The 'smudge' stays on center stage as series moves south

Tuesday, October 24, 2006

ST. LOUIS -- Tony La Russa kept talking about Kenny Rogers, his words from the interview room booming all around Busch Stadium, courtesy of the PA system. One by one, the Detroit Tigers stopped their workout to listen.

"I don't believe it was dirt," they heard the St. Louis manager say. "Didn't look like dirt."

A lot of baseball fans weren't buying Rogers' explanation, either. So instead of looking to Game 3 of the World Series, the focus Monday stayed squarely on Game 2. Specifically, on what Rogers had at the base of his left thumb -- and whether it was there before.

"We know it's all over the place right now," umpires' supervisor Steve Palermo said.

Some photographs from Rogers' start in the AL championship series against Oakland showed what appeared to be the same kind of smudge on his pitching hand that caught everyone's attention Sunday night.

Prompted by La Russa, the umpires asked Rogers to clean off his left hand before the second inning. He wound up pitching eight shutout innings in a 3-1 victory that evened the World Series at one game each.

Rogers, who's gone from playoff farce to postseason force this October, insisted it was an innocent mistake.

"I rub up the balls between the innings and before the game all of the time," Rogers said Monday. "I rub up the bullpen balls I pitch with with mud, resin, spit. I do it all the time. They rub the ball up, too, with mud before the games.

"The game balls, they're dirty. Usually, when I get done, there's not much on my hand, but I guess a little bit more than normal. I wiped it off and proceeded to pitch seven pretty good innings," he said. "Mud, resin, sweat. It's always there. I try not to go crazy with it, but it's not making my pitches do anything crazy."

Later, it was La Russa's turn to have his say. His off-day news conference was piped over the Busch Stadium public-address system, so his thoughts echoed from every corner of the empty ballpark.

The Tigers had just come onto the field for practice, and they were instantly surrounded by La Russa's voice giving a lengthy analysis.

The first question skipped right past Game 3 -- it's Tuesday night, with reigning NL Cy Young winner Chris Carpenter starting against Nate Robertson.

Instead, it was about Rogers, who has pitched 23 scoreless innings this postseason -- after going 0-3 with an 8.85 ERA in previous postseasons.

La Russa's answer went on for five minutes.

He said he brought the smudge to the umpires' attention, but did not demand they search Rogers. They didn't. La Russa also said the Cardinals were aware Rogers had a similar spot earlier in the postseason.

"I said, 'I don't like this stuff, let's get it fixed.' If it gets fixed let's play the game. It got fixed, in my opinion," he said.

"If he didn't get rid of it, I would have challenged it. But I do think it's a little bit part of the game at times, and don't go crazy," he said.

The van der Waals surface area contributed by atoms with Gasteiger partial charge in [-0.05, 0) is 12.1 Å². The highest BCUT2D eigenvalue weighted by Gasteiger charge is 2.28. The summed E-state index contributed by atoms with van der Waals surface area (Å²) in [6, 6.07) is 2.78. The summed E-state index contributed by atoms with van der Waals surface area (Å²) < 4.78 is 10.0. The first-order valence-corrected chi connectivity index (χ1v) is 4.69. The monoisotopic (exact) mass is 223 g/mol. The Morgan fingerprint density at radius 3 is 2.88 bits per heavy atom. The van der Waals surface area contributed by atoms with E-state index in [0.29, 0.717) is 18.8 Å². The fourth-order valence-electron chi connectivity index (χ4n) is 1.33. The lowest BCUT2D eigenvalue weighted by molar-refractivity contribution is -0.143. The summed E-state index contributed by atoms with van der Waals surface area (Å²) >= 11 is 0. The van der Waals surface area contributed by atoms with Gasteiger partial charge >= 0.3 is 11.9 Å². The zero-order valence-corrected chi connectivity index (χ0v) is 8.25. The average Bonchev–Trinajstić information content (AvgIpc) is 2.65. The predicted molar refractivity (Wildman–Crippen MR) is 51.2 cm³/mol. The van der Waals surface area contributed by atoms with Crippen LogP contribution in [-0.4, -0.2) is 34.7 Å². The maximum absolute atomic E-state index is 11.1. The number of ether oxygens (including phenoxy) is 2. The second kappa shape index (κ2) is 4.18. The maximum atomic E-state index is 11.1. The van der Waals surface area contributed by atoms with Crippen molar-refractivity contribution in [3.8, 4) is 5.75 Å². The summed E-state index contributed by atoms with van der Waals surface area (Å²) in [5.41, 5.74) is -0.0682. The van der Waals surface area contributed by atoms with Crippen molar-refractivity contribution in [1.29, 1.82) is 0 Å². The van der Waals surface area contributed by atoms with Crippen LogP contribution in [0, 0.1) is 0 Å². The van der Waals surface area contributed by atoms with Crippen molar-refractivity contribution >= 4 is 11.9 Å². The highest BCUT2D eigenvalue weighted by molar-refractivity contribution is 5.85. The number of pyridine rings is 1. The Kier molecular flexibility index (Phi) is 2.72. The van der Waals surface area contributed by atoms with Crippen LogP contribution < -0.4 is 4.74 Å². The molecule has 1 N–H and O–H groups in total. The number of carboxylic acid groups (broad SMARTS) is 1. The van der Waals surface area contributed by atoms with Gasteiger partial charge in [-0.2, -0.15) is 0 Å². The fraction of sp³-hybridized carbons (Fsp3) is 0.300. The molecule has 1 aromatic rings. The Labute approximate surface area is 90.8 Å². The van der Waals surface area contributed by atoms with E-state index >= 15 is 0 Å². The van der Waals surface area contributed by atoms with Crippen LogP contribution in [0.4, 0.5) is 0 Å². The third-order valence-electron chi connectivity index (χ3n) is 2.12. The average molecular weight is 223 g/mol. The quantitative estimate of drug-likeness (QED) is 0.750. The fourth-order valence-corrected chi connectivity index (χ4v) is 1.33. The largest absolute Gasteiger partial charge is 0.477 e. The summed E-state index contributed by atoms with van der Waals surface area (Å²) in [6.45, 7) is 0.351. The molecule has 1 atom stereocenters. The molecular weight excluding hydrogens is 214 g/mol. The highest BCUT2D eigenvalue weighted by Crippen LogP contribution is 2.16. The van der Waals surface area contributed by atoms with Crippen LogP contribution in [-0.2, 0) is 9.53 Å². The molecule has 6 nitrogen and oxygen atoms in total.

La Russa also said he talked to the Cardinals before they worked out Monday.

"I briefly explained where I was coming from and I said, 'Anybody felt like I should do different, then I disappointed you.' ... And they didn't raise their hand and say, 'Hey, I disagree,' they just didn't say anything," he said. "But it's very possible there were guys that disagreed. It's not the way we want to win."

La Russa also was adamant that his longtime friendship with Tigers manager Jim Leyland did not affect how he handled the situation.

"It had nothing to do with Leyland," he said.

Palermo said he talked with plate umpire Alfonzo Marquez about how to best settle the flap, advising that a quick word with Rogers would work. That satisfied La Russa.

"Tony did things in a good and professional manner to resolve the issue," Palermo said.

Umpires can inspect a pitcher on their own if they believe something is wrong. A manager can ask an umpire to check, too.

In 2002, the Cleveland Indians suspected Rogers was scuffing balls and asked the plate umpire to search for anything illegal. Nothing was found.

Pitchers occasionally will put substances on their hands to help grip the ball in cold weather. Tigers reliever Todd Jones once wrote a newspaper column admitting he'd used pine tar -- that's illegal -- when he pitched at Colorado.

"I'm saying in my particular case, in situations like that, I have in the past done that," he said Monday. "Guys are not scuffing and guys are not using Vaseline. That's a vast difference than a guy who can't feel anything and is using something to get a grip."

This episode has become perhaps the most-discussed Series smudge since Game 5 in 1969, when Mets manager Gil Hodges brought umpire Lou DiMuro a ball with shoe polish to persuade him that Cleon Jones had been hit by a pitch from Baltimore's Dave McNally.

Asked about the flap, Leyland brushed it aside.

"I'm not going to chew yesterday's breakfast and I'm not going to comment on it," he said.

Baseball's vice president of umpiring, Mike Port, said Randy Marsh's crew took a "pro-active" stance to diffuse the dirty issue. Rogers is scheduled to pitch in Game 6, if the Series returns to Comerica Park.

"Certainly things carry forth and create a certain vigilance," Port said.

Said Palermo: "Obviously, it's going to be a thing that everyone talks about. And we'll be well aware of it if there is a next time."

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